The West Wing (TV-14, 1999, Netflix, 7 Seasons) Truth be told, I (Grace) was a little smitten with Josh Lyman (Bradley Whitford) when I watched West Wing on primetime with my family growing up. (Yes, Get Out totally ruined my crush.) His cool-guy charm, sardonic humor, and (more or less) dogged work ethic seemed to represent the show's whole ethos: running a country is tough, but it's also sexy, exciting, and fast-paced. Cue January 2019, when the government is actually moving at a snail's pace. Now is the perfect time to watch President Jed (Martin Sheen), Press Secretary C.J. (Allison Janney), Chief of Staff Toby (Richard Schiff), and the rest of the gang move things along at a nice clip with a refreshing and balanced dose of humor and gravitas. (Jump to Season 5, Episode 8 to experience another government shutdown, this one purely fictional—and short-lived!)
The X-Files (TV-14, 1993–2002, Hulu, 9 Seasons; we wouldn't recommend the reboot) "My name is Elizabeth, and I am an X-Files addict." I have watched every single episode, set my ringtone as the theme song, own the VHS tapes of Season 1, and may have recently acquired the TV Guide that originally billed the series premiere on September 10, 1993. In short: I realllly love this show. Part police procedural part supernatural thriller, the series follows conspiracy theorist Fox Mulder (David Duchovny) and the very skeptical Dana Scully (Gillian Anderson) as they work to uncover unsolved mysteries for the Federal Bureau of Investigations known as "X-Files." It's made up of funny-but-frightening "monster of the week" standalone episodes as well as "mythology arc" ones that unravel a government conspiracy regarding the existence of extraterrestrial life. Despite the low-budget constraints of 1990s television, this is one of the best series to ever grace our airwaves. (Yes, this is a hill I'm willing to die on!)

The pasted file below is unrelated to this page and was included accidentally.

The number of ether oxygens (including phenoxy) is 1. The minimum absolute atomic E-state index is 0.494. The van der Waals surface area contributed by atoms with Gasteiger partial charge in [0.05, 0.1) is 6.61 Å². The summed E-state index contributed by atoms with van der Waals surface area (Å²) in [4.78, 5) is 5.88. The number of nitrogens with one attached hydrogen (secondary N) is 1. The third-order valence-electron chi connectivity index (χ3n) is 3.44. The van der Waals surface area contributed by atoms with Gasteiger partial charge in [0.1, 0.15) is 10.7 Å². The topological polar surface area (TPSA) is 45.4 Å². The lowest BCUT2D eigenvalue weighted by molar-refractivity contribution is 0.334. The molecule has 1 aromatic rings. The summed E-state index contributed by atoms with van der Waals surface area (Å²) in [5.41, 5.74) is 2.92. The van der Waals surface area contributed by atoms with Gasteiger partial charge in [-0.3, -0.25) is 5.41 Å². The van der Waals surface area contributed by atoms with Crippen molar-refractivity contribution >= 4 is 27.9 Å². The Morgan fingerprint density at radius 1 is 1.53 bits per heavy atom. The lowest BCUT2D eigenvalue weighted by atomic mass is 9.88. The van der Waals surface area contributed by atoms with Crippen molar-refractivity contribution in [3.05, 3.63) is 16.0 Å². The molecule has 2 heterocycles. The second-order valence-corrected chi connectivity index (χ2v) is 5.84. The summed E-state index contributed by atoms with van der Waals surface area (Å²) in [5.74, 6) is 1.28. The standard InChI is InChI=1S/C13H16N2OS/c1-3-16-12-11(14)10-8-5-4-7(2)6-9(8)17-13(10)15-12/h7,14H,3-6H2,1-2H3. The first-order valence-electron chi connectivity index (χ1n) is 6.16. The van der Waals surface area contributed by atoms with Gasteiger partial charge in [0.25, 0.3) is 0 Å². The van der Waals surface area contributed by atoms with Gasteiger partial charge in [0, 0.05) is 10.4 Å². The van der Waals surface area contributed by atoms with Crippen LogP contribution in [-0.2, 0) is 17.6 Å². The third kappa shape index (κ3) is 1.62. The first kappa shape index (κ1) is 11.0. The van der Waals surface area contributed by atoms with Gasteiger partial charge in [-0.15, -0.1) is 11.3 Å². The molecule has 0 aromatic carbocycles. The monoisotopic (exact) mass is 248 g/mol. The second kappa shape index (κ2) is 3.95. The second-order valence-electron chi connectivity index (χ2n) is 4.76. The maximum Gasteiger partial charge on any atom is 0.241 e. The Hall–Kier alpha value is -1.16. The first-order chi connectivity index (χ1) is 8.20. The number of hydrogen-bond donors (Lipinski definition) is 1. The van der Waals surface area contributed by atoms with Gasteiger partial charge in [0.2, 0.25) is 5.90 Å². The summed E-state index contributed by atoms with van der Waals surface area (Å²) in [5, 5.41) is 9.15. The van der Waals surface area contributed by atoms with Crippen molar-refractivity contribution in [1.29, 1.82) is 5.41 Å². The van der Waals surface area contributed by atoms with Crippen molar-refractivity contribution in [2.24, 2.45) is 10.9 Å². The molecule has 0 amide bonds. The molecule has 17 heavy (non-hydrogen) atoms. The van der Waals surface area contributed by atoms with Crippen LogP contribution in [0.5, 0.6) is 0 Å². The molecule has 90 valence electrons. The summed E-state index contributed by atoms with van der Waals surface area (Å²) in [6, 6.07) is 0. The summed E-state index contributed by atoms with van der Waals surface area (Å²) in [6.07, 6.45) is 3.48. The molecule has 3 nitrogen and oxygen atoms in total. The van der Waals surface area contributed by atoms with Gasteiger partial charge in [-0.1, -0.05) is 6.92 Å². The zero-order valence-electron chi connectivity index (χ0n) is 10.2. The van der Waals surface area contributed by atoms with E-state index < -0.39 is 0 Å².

A big reason these shows work so well is the stellar casts and the one-of-a-kind chemistry between each one. Watching people (even fictional ones!) work together so well is inspiring, since cooperation and compromise are in short supply in our country right now. Our roundup is a nonpartisan one: viewers from across the political spectrum should find pleasure in these binge-worthy offerings. We tried to keep it light, but if you're looking for a heavy-hitting political feature, feel free to slide into our DMs and we'll give you a personalized recommendation. (Cough, cough, Confirmation on HBO.) All in all, though, it seems like we all probably need a break from real-life, from the news, and from the stressful situation currently occurring (or rather, not occurring) in the nation's capital.
Friends, we'll be making our best effort to Leslie Knope our way through the remainder of the Snurlough and the long winter months ahead. We hope these pseudo-patriotic picks help you do the same.
Grace and Liz